High mortality rates are associated with nosocomial lung infections due to P.aeruginosa. As current antibiotic therapies are associated with a 50-80 percent mortality in this infection, improved methods for prevention and therapy clearly are needed. The airspace instillation of PA103, a cytotoxic strain of P.aeruginosa, recreates the lung injury and sepsis seen in many of the patients with nosocomial pneumonia; the instillation of the bacteria causes lung epithelial injury, bacteremia, organ failure and death of experimental animals. Over the last 4 years, our two laboratories have collaborated on bacterial genetic experiments and animal physiology experiments that have led to the discovery of novel P.aeruginosa extracellular products which are synthesized and secreted and coordinately controlled with exoenzyme S by a type III secretory system. Our previous investigations have documented that the lung injury and dissemination of the airspace PA103 to the circulation correlated with the production of exoenzyme S by the bacteria. Two of the novel extracellular products produced and secreted with exoenzyme S are ExoU, a novel cytotoxin, and PcrV, a homolog of the Yersinia pestis V antigen, which may affect host cytokine production. Our hypothesis is that these two bacterial products are the major virulence products of P.aeruginosa and therapies directed against these products would prevent the local and systemic injury due to the dissemination seen with this infection. To prove this hypothesis, we will compare the effects of these newly discovered bacterial products to P.aeruginosa endotoxin in terms of their individual and combined effects on lung injury, lung inflammation and the systemic inflammatory response. We will utilize isogenic transposon PA103 strains that are selectively missing the genes for ExoU, for PcrV or both of these genes. These 2 recombinant proteins are also available for experiments and we have obtained specific endotoxin antagonists and genetically deficient mice for lipopolysaccharide binding protein to determine the effects of these products in animals resistant to the effects of endotoxin. We will determine whether these two bacterial products are responsible for IL-10 production in vivo and if blockade of the IL-10 improves local host defense.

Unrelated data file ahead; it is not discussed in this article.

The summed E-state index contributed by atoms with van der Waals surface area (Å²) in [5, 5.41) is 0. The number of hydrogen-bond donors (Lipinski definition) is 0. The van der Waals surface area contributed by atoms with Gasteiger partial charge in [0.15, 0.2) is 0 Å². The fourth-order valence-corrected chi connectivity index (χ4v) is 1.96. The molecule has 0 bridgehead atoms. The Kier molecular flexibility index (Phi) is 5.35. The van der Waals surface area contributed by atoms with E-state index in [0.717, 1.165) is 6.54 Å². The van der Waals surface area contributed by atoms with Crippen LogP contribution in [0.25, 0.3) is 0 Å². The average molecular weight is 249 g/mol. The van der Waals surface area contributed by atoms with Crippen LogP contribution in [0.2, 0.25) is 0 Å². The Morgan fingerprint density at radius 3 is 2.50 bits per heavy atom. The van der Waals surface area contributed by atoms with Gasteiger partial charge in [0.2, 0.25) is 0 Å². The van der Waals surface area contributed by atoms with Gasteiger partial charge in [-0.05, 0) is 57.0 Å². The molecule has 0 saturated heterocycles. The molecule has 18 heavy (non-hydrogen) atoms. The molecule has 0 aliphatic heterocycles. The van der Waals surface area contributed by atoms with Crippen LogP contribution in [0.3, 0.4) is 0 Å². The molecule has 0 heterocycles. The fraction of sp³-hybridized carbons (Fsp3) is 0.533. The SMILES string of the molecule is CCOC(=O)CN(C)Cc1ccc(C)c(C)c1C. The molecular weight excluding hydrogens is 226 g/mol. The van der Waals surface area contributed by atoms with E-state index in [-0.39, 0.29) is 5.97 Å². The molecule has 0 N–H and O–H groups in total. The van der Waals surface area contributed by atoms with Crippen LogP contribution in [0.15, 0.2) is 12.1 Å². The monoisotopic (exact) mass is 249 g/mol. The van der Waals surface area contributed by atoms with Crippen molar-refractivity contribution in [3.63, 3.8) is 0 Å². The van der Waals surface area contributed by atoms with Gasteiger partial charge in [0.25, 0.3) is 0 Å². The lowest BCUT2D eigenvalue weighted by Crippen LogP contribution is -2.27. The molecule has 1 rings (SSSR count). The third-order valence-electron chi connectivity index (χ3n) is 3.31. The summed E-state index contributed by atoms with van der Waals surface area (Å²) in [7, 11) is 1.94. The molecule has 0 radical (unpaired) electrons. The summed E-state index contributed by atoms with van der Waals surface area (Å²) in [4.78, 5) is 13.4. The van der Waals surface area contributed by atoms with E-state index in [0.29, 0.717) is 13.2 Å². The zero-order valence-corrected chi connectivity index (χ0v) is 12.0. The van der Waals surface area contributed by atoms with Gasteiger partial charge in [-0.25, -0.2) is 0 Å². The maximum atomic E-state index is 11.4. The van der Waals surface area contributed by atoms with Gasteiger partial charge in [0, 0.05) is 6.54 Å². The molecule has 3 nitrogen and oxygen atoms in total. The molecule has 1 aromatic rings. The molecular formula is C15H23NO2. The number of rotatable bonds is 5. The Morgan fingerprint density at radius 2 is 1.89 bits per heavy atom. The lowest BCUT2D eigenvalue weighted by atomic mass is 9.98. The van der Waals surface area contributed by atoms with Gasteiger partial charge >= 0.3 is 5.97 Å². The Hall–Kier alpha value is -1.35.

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National Heart, Lung, and Blood Institute (NHLBI)
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Surgery, Anesthesiology and Trauma Study Section (SAT)
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University of California San Francisco
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Moriyama, Kiyoshi; Wiener-Kronish, Jeanine P; Sawa, Teiji (2009) Protective effects of affinity-purified antibody and truncated vaccines against Pseudomonas aeruginosa V-antigen in neutropenic mice. Microbiol Immunol 53:587-94
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